As for Welch, he’s a Wisconsin native who has surely been looking forward to finally getting a W against his home state school. The Hawkeye defense could certainly use him against that tremendous run game of the Badgers. In his place, should he be unable to go, will be Dillon Doyle, freshman son of strength coach Chris Doyle. Like Kallenberger, he’s going to be a good one, but he’s still young and inexperienced. If Welch is out, it will cost Iowa at least one explosive play.
2) Wisconsin isn’t doing a whole lot different on offense and defense this year. What sort of schemes are the Hawkeyes running?
Similarly, Iowa isn’t doing a whole lot different from normal Kirk Ferentz football. That means a run first offense predicated on getting in front of the chains, play-action passing off the run and winning time of possession. On defense, it’s the classic bend, don’t break 4-3 with no frills.
As mentioned, the offensive line has had their struggles, primarily on the interior. With the inherent issues that brings for trying to run the ball, we’ve seen slightly more creativity in terms of running out of shotgun, delays, draws and mixing in more gap scheme vs. Iowa’s traditional zone blocking.
It’s also meant more passing than normal, in part because Iowa has the luxury of a senior, third year starter at QB. There’s been a substantial down tick in tight end usage as you’d expect when losing a pair of first rounders. And there have been slightly more quick passes and screens of late to compensate for the pressure on Stanley.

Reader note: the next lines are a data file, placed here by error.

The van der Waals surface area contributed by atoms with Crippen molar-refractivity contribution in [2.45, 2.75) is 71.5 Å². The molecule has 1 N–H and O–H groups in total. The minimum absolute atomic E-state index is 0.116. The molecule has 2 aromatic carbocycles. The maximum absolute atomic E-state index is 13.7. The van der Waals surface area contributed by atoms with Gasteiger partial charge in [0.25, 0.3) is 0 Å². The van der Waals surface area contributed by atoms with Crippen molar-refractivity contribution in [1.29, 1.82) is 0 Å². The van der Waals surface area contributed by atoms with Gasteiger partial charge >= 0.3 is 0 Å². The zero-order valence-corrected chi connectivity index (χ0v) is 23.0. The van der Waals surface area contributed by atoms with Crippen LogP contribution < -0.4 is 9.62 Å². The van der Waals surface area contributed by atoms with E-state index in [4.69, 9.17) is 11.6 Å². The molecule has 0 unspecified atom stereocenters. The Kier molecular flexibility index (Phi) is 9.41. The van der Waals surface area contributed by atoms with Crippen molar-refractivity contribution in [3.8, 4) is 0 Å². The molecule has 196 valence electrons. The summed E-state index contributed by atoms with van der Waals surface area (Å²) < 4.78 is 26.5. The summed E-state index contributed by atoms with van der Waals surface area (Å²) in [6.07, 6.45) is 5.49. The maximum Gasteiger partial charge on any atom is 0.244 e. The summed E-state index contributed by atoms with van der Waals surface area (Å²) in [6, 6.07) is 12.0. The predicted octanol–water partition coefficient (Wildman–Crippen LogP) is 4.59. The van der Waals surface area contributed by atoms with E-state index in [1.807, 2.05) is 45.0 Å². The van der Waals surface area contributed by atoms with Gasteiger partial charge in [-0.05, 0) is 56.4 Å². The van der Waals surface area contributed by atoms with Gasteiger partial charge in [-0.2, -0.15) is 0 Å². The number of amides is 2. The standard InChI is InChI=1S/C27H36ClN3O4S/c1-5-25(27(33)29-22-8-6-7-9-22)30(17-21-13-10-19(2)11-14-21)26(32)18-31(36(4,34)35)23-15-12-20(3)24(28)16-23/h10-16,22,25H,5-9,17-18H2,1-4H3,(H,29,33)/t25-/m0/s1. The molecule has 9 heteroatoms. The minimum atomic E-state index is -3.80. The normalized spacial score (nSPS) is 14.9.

3) Who should Badger fans be looking out for on both sides of the ball (besides A.J. Epenesa who we are all rightfully terrified of)?
On the offensive side of the ball, I assume everyone’s aware of Nate Stanley, who despite his struggles both in big games and with the Badgers is leading the Big Ten in passing yardage (go ahead and verify, we had to as well... multiple times) and will almost certainly leave Iowa as the school’s all-time leader in passing touchdowns.
The real potential game breakers are true freshman RB Tyler Goodson and WR Ihmir Smith-Marsette. Goodson has a gear no other Iowa RB possesses and has wiggle we haven’t seen since Akrum Wadley left campus. If anyone’s going to break an explosive run for the Hawkeyes, it’s Goodson. And ISM is the fastest guy on the team and was a preseason All-American return man after being the Big Ten’s return man of the year last season.
4) Which player on the Badgers (non-Jonathan Taylor division) are you most worried about facing?
Every. Single. Offensive. Lineman. But seriously, I think Hawkeye fans expect Wisconsin to be able to run the ball with success. The question is whether Jack Coan can go off the way every other Wisconsin QB seems to against Iowa.
And really, can Iowa find a way to actually score points. They’ve struggled mightily against any defense with a pulse this season and have had major issues figuring out how to attack Wisconsin’s 3-4 for years. So yeah, the entire defense scares me.
5) Final score prediction and players of the game on offense and defense. What ya got?
The homer in me wants to take Iowa so bad. Everything lines up so perfectly if Iowa can just find a way to win this one. Which is exactly why they’ll lay a complete egg. I expect the defense to do its part, but could see the offense pulling a 2017.
I’ll go Wisconsin 16, Iowa 6. And now I’m going to go cry while watching highlights of 2015.